A ‘territory of life’? Questions for a grassroots discussion

 As part of a grassroots discussion, these questions can be used to help your community to identify whether it is a custodian of a ‘territory of life’ and, if so, what status the territory is in.  

…connection between the community and its territory of life

  • Does our community have a specific ‘territory’ (area, species habitat) for which it feels responsible?
  • Is there a strong sense of connection between our community and this territory?
  • If there is a strong connection, is it related to (among other possibilities):
    • Our community’s livelihoods and income?
    • Our community’s sense of security and capacity to withstand hardships?
    • Our community’s history, language, spirituality and/or culture – our sense of ‘who we are’?
    • Other beings who live in the territory – animals, plants, ancestors, spirits, mountains, rivers?

… community governance

  • Are there important decisions our community has taken, and keeps taking, regarding our territory?
  • Does our community have ways of making decisions about our territory – e.g. via a general assembly, council of elders, spiritual teachers, committee, or trusted leaders?
  • Does our community have rules about access to and use of the territory and its resources?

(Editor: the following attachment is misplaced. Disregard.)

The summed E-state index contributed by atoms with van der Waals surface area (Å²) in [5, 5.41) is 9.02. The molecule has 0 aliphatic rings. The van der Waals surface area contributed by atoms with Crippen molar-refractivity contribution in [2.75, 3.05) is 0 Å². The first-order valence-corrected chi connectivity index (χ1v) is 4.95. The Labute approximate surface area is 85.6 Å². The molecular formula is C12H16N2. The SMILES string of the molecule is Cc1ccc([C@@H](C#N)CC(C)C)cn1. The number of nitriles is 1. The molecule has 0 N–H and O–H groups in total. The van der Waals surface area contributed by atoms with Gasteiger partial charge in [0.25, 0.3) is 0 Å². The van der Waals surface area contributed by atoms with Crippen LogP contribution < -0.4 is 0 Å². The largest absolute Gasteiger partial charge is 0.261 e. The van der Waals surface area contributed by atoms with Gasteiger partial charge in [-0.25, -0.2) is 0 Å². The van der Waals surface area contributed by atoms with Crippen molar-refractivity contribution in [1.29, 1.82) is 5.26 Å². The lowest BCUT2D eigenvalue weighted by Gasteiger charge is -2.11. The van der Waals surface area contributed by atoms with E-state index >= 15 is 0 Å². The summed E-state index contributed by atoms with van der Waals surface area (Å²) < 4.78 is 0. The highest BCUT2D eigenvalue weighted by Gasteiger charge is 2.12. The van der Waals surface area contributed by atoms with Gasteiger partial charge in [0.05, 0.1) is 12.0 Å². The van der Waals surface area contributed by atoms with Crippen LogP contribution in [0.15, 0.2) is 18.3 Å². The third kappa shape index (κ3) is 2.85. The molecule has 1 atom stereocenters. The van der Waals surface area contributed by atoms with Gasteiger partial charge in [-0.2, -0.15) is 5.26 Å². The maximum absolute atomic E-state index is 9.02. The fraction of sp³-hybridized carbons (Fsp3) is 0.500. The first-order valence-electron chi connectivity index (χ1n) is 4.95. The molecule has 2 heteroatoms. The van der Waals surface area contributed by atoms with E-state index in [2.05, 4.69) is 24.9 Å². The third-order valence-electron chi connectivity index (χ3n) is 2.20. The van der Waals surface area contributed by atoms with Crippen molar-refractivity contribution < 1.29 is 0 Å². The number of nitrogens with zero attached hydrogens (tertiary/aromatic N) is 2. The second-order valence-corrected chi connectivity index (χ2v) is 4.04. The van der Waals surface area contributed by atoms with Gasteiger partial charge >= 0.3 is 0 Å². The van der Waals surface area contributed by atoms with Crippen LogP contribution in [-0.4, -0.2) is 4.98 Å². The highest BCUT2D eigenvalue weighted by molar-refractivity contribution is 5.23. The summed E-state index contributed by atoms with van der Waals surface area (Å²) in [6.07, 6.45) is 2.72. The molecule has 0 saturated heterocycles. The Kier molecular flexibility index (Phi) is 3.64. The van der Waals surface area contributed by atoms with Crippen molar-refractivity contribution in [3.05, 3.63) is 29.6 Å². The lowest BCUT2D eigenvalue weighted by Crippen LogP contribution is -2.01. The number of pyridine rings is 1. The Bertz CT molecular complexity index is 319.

• Are we able to implement and enforce decisions and rules about our territory?

… positive results for nature and community livelihoods and wellbeing

  • Is our territory well conserved? (For example, are the main elements of healthy nature — such as soil fertility, water quality and quantity, species populations, agricultural productivity, forests and vegetation, etc. — being maintained or improving?)
  • Are the livelihoods and wellbeing of the community sustained by the territory? In what ways?

Overall: current status of the territory of life

  • Does our territory embody the three main characteristics of a ‘territory of life’?
  • If any of these characteristics is not strong today, did it used to be? What has changed since then?
  • Is our territory of life well-defined, disrupted, or desired?
  • If it is not yet (or is no longer) ‘defined’, do we want to change this, and do we believe that we can?

In discussing the territory of life status, keep in mind that these are judgments of fact, not merit. A territory of life may be ‘disrupted’ for many reasons. Maybe the community governed the territory of life for a long time but right now it cannot because of either internal or external conflicts or pressures. Maybe the community is caring for the territory of life but does not have a strong or recognized role in decision making. Maybe climate change is disrupting the effectiveness of the community’s efforts and more time is needed to adapt.